B.1. Introduction

Preseeding provides a way to set answers to questions asked during the installation process, without having to manually enter the answers while the installation is running. This makes it possible to fully automate most types of installation and even offers some features not available during normal installations.

Preseeding is not required. If you use an empty preseed file, the installer will behave just the same way as in a normal manual installation. Each question you preseed will (if you got it right!) modify the installation in some way from that baseline.

B.1.1. Preseeding methods

There are three methods that can be used for preseeding: initrd, file and network. Initrd preseeding will work with any installation method and supports preseeding of more things, but it requires the most preparation. File and network preseeding each can be used with different installation methods.

The following table shows which preseeding methods can be used with which installation methods.

Installation method initrd file network
CD/DVD yes yes yes[a]
netboot yes no yes
hd-media yes yes yes[a]
generic yes no yes

[a] but only if you have network access, and set preseed/url appropriately

An important difference between the preseeding methods is the point at which the preconfiguration file is loaded and processed. For initrd preseeding this is right at the start of the installation, before the first question is even asked. Preseeding from the kernel command line happens just after. It is thus possible to override configuration set in the initrd by editing the kernel command line (either in the bootloader configuration or manually at boot time for bootloaders that allow it). For file preseeding this is after the CD or CD image has been loaded. For network preseeding it is only after the network has been configured.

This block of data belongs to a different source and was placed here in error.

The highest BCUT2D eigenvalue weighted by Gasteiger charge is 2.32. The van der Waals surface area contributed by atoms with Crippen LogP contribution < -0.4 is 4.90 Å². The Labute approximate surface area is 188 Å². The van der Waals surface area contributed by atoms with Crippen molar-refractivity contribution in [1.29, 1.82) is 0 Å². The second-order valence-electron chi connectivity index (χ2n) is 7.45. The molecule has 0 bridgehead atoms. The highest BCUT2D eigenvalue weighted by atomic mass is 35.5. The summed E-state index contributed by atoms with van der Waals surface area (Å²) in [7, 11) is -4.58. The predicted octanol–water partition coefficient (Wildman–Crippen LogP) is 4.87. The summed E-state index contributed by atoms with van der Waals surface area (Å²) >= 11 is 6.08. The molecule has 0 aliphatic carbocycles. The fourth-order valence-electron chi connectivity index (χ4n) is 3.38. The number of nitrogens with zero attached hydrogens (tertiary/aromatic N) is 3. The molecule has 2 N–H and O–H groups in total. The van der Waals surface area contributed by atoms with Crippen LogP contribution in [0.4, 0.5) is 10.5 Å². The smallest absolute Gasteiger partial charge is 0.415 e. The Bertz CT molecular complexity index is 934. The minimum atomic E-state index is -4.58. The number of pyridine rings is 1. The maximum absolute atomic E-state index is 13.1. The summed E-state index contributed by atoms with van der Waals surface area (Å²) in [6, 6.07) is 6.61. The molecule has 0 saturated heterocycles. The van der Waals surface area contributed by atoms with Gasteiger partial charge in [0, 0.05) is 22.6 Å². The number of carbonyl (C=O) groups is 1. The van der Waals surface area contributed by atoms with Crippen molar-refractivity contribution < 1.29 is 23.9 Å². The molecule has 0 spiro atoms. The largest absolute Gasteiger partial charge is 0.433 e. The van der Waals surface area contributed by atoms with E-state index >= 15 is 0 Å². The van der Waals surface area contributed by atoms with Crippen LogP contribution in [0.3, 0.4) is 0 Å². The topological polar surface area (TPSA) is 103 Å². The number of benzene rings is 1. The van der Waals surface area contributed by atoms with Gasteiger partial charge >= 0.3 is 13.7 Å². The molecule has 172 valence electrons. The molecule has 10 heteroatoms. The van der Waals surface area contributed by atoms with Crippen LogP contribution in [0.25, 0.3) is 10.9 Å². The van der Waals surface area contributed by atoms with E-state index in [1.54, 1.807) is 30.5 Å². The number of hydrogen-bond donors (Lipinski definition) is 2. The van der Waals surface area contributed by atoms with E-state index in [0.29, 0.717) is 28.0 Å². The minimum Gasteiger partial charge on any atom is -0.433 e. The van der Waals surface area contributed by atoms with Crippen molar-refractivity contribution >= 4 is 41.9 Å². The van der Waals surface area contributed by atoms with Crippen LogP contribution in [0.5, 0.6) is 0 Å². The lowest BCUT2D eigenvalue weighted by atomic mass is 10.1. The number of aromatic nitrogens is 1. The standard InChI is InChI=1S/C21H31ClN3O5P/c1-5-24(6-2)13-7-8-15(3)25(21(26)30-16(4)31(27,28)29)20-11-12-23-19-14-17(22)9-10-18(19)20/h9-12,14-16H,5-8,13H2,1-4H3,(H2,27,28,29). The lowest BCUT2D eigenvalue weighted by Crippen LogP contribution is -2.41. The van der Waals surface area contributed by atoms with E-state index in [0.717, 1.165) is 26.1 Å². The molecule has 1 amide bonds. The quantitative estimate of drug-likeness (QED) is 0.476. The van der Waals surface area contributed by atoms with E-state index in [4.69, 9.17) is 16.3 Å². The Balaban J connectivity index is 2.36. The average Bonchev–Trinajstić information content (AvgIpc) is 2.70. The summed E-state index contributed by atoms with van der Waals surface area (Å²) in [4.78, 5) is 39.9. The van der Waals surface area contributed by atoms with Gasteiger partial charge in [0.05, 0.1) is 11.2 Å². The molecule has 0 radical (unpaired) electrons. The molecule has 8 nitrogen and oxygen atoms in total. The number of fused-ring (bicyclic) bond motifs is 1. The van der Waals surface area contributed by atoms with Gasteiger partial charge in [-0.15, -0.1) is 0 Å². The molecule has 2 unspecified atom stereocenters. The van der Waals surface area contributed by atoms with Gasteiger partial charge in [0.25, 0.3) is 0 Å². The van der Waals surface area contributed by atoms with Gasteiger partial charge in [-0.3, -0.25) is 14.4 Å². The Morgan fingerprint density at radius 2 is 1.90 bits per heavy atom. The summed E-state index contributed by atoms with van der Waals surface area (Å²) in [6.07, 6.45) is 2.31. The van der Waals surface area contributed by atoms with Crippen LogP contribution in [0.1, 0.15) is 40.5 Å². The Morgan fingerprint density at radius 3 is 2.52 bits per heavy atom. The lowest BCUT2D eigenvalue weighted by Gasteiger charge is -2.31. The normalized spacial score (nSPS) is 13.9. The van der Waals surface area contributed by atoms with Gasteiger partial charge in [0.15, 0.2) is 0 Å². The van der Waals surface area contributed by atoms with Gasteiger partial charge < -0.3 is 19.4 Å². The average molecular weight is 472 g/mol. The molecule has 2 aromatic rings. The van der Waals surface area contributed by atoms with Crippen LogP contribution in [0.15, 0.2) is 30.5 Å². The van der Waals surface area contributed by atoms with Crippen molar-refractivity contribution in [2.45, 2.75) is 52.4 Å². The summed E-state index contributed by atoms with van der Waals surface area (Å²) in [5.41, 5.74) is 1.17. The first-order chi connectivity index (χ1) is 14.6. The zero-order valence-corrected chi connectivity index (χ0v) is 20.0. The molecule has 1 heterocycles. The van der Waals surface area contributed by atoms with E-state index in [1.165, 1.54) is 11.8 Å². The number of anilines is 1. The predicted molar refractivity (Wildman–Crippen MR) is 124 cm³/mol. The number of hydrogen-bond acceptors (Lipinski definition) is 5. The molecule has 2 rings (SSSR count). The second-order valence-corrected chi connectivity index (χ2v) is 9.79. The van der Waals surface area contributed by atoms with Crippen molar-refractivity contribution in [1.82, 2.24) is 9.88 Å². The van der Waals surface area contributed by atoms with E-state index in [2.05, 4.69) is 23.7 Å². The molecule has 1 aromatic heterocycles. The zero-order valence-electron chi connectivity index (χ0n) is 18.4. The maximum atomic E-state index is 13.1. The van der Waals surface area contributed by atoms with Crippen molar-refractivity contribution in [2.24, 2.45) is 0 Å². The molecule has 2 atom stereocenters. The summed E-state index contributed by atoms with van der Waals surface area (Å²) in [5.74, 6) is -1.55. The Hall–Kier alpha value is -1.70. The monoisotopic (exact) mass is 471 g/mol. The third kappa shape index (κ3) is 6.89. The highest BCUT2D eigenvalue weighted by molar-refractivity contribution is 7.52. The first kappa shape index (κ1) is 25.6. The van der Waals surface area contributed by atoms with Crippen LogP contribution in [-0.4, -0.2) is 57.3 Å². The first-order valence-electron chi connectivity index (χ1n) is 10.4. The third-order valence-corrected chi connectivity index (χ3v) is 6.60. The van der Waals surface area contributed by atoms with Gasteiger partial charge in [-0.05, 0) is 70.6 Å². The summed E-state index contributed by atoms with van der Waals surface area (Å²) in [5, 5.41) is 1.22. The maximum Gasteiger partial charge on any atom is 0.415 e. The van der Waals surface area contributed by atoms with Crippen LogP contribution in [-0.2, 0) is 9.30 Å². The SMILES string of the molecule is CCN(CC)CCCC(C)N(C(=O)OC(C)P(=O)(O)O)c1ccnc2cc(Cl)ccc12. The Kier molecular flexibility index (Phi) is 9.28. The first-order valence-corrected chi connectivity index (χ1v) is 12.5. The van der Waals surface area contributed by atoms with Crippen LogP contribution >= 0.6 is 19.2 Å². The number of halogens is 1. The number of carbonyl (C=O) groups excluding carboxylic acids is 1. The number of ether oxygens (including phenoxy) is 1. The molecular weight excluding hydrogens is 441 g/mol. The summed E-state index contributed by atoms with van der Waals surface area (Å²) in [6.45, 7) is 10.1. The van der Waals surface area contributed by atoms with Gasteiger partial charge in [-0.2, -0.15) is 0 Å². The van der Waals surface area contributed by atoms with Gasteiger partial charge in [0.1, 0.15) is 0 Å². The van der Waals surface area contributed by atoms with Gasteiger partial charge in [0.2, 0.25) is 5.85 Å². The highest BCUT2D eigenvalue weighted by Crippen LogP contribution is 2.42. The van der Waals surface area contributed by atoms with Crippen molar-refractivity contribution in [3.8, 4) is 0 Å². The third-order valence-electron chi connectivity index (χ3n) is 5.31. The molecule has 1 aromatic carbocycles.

[Important] Important

Obviously, any questions that have been processed before the preconfiguration file is loaded cannot be preseeded (this will include questions that are only displayed at medium or low priority, like the first hardware detection run). A not so convenient way to avoid these questions from being asked is to preseed them through the boot parameters, as described in Section B.2.2, “Using boot parameters to preseed questions”.

In order to easily avoid the questions that would normally appear before the preseeding occurs, you can start the installer in auto mode. This delays questions that would normally be asked too early for preseeding (i.e. language, country and keyboard selection) until after the network comes up, thus allowing them to be preseeded. It also runs the installation at critical priority, which avoids many unimportant questions. See Section B.2.3, “Auto mode” for details.

B.1.2. Limitations

Although most questions used by debian-installer can be preseeded using this method, there are some notable exceptions. You must (re)partition an entire disk or use available free space on a disk; it is not possible to use existing partitions.

B.1.3. Debconf basics

Preseeding makes use of the debconf framework. This framework is the preferred mechanism used in Ubuntu to interact with the user when configuring packages and also forms the heart of debian-installer. In the debconf framework questions or dialogs are based on templates. There are different types of templates for different types of questions. The actual questions are generated from templates at runtime; multiple questions can use the same template.

The following types of templates are relevant for preseeding.

  • string: allows the user to type any value

  • password: similar to string but the value typed is not displayed

  • boolean: for yes/no or true/false type of questions

  • select: allows the user to select one option from a list

  • multiselect: allows the user to select zero, one or more options from a list

  • note: used to display a message

In debian-installer templates are stored in a readable file /var/cache/debconf/templates.dat. This file contains all fixed text and all translations. It can also contain a default value for the template. The fixed text can include variables that will be replaced at runtime.

Another readable file /var/cache/debconf/questions.dat is used to store the values for variables and the answers given to questions. A question always refers to the template used to ask it. For obvious security reasons the values for questions of type password are stored in a separate, non-readable file in the same directory.